Take advantage of your loyalty and commitment to the communities that you serve by making connections to it through your environmental graphics and the personalized messages that you present within your facilities, or on the digital message center affiliated with your exterior signage. It is this grass roots approach of establishing an emotional connection between your customers, your staff, and the community that will define and sustain the community banking industry. When considering this approach for your branch, think about more than just incorporating graphics of local landmarks and sports teams but really conveying the elements that make your community unique throughout the space via graphics and nods to the area’s rich heritage through design and décor features.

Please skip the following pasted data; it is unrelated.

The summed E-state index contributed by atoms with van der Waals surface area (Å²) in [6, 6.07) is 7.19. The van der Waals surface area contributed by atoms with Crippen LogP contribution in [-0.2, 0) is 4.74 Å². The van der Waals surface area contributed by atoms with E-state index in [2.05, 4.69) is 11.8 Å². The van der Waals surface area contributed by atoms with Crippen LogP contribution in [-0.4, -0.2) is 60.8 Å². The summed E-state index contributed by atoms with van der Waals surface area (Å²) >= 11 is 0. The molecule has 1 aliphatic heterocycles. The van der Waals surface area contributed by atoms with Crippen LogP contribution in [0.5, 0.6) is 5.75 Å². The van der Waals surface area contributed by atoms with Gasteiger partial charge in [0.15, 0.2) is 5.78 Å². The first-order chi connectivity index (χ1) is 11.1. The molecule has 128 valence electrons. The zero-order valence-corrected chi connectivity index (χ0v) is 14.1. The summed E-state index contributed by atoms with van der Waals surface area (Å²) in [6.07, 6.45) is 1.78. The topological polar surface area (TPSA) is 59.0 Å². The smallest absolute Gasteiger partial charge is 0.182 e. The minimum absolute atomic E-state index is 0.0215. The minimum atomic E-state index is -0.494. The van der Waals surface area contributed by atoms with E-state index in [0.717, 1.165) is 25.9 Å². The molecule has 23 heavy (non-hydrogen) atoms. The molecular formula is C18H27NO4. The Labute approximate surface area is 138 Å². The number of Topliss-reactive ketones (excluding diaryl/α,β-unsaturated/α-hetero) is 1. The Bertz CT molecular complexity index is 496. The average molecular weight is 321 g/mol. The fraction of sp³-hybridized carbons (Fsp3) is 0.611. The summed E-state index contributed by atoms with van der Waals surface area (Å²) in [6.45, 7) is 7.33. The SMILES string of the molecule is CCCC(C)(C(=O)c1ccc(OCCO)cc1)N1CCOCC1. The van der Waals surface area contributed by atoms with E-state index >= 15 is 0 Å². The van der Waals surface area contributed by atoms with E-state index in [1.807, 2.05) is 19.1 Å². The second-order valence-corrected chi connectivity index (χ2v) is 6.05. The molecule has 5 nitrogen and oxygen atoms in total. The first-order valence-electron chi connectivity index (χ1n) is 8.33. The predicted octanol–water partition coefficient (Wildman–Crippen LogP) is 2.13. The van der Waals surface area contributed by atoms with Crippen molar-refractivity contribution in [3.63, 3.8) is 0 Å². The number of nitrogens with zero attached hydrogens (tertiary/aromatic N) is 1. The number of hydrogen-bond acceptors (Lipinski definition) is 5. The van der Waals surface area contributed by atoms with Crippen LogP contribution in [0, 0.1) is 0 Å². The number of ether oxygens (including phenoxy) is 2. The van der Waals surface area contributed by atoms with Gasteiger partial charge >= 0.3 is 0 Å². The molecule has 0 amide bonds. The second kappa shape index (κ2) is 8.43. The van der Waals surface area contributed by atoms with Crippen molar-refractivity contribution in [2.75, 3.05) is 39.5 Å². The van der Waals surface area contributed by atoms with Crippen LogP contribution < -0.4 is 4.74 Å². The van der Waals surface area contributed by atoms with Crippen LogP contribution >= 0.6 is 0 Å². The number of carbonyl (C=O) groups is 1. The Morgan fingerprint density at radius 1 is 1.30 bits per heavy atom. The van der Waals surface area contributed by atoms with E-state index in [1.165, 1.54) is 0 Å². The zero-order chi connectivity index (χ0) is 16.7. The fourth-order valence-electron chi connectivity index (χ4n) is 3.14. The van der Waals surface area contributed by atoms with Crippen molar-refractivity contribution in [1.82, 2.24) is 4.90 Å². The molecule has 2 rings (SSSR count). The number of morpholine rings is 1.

The branch transformation techniques that work in one market area or community may not be the right answer for all your facilities. You need to know the demographic make-up of your individual branches. Although technology will be integrated more into some of the branches of the future, it will be increasingly important not to lose sight of the human element. People still want to have access to real people, and a trained staff needs to be accessible. The concept of greeters and Universal Bankers or Universal Associates have been introduced and are here to stay, who are well versed in all the services you offer, but are also very skilled in terms of communication and sales. Make sure your team is properly trained and on board with the transformation – put the right people and the right technology in the right places to provide the ultimate customer service for the unique needs of your customer, while allowing them to choose their preferred service delivery option.